The Placebo Effect Explained

The Placebo Effect Explained

The placebo effect refers to the phenomena an individual experiences when they believe they are receiving a medical treatment and have a perceived or real improvement in their symptoms. This perceived or actual improvement occurs despite receiving a placebo or “sham” treatment. The placebo is either simulated or medically benign and does not provide any therapeutic benefit by itself.

Examples of a placebo would be inert pills (often containing nothing but sugar), sham surgeries or sham manipulations.

In medical research, placebos are used as controls to evaluate new medical therapies and treatments. If a pharmaceutical company wants to see if a new drug is better at treating disease X, they may perform a study where half the patients randomly receive the benign pill (i.e. the placebo) and half receive the new drug. In theory, this allows them to isolate any improvement in the treatment group and attribute it to the new drug. Thus making placebo treatments a critical part of medical research.

There is very good evidence to support the existence of the placebo effect as a medical phenomenon. There are many examples, and I will provide a couple.

One study gave either a new antidepressant, an old tried-and-true antidepressant or a placebo to 3 randomized groups. At the end of the study, using EEG and depression scales, they found that individuals receiving the placebo actually had more improvement than either of the groups receiving antidepressants.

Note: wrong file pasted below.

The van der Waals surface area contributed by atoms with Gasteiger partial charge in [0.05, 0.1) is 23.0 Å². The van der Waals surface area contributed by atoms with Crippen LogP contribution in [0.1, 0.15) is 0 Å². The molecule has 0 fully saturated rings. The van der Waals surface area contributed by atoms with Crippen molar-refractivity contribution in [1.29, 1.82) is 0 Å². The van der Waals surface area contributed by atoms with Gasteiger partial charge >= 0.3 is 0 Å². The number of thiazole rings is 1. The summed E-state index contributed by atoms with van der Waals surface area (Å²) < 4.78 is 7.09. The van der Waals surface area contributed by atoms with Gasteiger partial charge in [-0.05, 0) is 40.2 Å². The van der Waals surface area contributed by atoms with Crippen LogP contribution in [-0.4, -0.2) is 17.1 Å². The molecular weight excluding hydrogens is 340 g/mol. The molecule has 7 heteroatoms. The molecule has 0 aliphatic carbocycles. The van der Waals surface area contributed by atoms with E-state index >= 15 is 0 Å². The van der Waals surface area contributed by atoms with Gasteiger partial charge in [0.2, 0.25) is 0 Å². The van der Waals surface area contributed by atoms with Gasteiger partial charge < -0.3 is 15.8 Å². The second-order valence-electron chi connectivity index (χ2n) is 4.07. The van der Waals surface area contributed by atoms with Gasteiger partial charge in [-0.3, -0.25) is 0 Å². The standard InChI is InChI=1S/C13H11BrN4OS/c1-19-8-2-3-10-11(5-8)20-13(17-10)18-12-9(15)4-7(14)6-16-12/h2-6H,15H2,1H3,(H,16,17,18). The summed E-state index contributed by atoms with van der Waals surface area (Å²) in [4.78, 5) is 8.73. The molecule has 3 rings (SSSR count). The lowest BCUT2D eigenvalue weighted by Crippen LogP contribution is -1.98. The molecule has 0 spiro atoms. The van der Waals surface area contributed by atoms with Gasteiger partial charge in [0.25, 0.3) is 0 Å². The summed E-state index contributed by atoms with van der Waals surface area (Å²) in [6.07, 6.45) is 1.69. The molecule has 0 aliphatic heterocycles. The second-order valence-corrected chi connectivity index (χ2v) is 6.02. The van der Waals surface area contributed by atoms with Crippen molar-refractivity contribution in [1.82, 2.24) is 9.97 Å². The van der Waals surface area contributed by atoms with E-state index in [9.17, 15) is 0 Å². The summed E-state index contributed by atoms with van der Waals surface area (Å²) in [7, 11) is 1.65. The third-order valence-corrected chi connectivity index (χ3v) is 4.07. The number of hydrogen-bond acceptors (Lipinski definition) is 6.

In another study, researchers gave electric shocks to individuals and then offered them either a 0.10 cent pill or a 2.50 cent pill to relieve the pain. What the research subjects did not know is that they were both placebo pills and they were the same. The results found that people were more likely to choose the expensive pill and that they had more pain relief from it then the cheaper pill.

There are various theories as to what causes the placebo effect. They all revolve around psychological phenomenon such as conditioning or the expectancy effect. I will not go into any detail about these current theories and encourage you to look them up if you are interested.

And that is sort of the gist of it. Placebo treatments are important for medical research and the placebo effect is a real phenomenon that physicians and researchers are trying to figure out how to harness in the real world, outside of the laboratory.

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